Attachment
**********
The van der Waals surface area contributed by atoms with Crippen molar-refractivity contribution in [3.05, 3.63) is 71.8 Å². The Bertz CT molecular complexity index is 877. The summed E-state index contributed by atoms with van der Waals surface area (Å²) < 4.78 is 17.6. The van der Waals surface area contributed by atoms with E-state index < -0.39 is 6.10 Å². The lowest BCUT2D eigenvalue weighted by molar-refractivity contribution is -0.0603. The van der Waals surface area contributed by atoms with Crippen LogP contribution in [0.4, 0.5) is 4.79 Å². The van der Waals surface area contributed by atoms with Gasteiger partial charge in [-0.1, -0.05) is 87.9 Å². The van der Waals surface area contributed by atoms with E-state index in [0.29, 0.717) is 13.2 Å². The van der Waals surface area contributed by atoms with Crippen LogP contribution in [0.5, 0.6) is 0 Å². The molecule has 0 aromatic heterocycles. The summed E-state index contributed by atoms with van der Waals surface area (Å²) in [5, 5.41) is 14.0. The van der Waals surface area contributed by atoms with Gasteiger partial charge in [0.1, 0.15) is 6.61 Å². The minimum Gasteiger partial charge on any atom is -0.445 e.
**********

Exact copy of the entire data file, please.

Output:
The van der Waals surface area contributed by atoms with Crippen molar-refractivity contribution in [3.05, 3.63) is 71.8 Å². The Bertz CT molecular complexity index is 877. The summed E-state index contributed by atoms with van der Waals surface area (Å²) < 4.78 is 17.6. The van der Waals surface area contributed by atoms with E-state index < -0.39 is 6.10 Å². The lowest BCUT2D eigenvalue weighted by molar-refractivity contribution is -0.0603. The van der Waals surface area contributed by atoms with Crippen LogP contribution in [0.4, 0.5) is 4.79 Å². The van der Waals surface area contributed by atoms with Gasteiger partial charge in [-0.1, -0.05) is 87.9 Å². The van der Waals surface area contributed by atoms with E-state index in [0.29, 0.717) is 13.2 Å². The van der Waals surface area contributed by atoms with Crippen LogP contribution in [0.5, 0.6) is 0 Å². The molecule has 0 aromatic heterocycles. The summed E-state index contributed by atoms with van der Waals surface area (Å²) in [5, 5.41) is 14.0. The van der Waals surface area contributed by atoms with Gasteiger partial charge in [0.1, 0.15) is 6.61 Å². The minimum Gasteiger partial charge on any atom is -0.445 e.